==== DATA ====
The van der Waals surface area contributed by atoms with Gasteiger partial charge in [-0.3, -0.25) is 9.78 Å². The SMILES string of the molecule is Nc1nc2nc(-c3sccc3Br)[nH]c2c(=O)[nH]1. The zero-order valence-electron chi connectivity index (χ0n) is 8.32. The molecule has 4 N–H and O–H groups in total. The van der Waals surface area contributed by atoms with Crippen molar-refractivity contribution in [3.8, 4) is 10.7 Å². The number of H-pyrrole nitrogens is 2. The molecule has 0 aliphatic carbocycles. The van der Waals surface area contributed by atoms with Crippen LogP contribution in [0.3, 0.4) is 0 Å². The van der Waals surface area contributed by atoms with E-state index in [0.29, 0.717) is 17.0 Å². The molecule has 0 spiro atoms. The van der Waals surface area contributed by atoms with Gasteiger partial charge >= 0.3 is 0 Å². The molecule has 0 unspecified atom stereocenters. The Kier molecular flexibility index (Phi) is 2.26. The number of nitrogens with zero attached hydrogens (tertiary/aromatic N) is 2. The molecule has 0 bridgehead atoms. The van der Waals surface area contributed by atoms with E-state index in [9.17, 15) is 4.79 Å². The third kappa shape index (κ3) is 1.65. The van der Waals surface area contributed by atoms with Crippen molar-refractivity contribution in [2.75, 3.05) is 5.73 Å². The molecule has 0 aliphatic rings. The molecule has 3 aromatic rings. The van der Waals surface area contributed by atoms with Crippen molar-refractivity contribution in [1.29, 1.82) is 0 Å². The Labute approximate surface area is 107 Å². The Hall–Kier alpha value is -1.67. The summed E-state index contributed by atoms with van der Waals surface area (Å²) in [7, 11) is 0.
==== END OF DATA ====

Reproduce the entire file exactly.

The van der Waals surface area contributed by atoms with Gasteiger partial charge in [-0.3, -0.25) is 9.78 Å². The SMILES string of the molecule is Nc1nc2nc(-c3sccc3Br)[nH]c2c(=O)[nH]1. The zero-order valence-electron chi connectivity index (χ0n) is 8.32. The molecule has 4 N–H and O–H groups in total. The van der Waals surface area contributed by atoms with Crippen molar-refractivity contribution in [3.8, 4) is 10.7 Å². The number of H-pyrrole nitrogens is 2. The molecule has 0 aliphatic carbocycles. The van der Waals surface area contributed by atoms with Crippen LogP contribution in [0.3, 0.4) is 0 Å². The van der Waals surface area contributed by atoms with E-state index in [0.29, 0.717) is 17.0 Å². The molecule has 0 spiro atoms. The van der Waals surface area contributed by atoms with Gasteiger partial charge >= 0.3 is 0 Å². The molecule has 0 unspecified atom stereocenters. The Kier molecular flexibility index (Phi) is 2.26. The number of nitrogens with zero attached hydrogens (tertiary/aromatic N) is 2. The molecule has 0 bridgehead atoms. The van der Waals surface area contributed by atoms with E-state index in [9.17, 15) is 4.79 Å². The third kappa shape index (κ3) is 1.65. The van der Waals surface area contributed by atoms with Crippen molar-refractivity contribution in [2.75, 3.05) is 5.73 Å². The molecule has 0 aliphatic rings. The molecule has 3 aromatic rings. The van der Waals surface area contributed by atoms with Crippen molar-refractivity contribution in [1.29, 1.82) is 0 Å². The Labute approximate surface area is 107 Å². The Hall–Kier alpha value is -1.67. The summed E-state index contributed by atoms with van der Waals surface area (Å²) in [7, 11) is 0.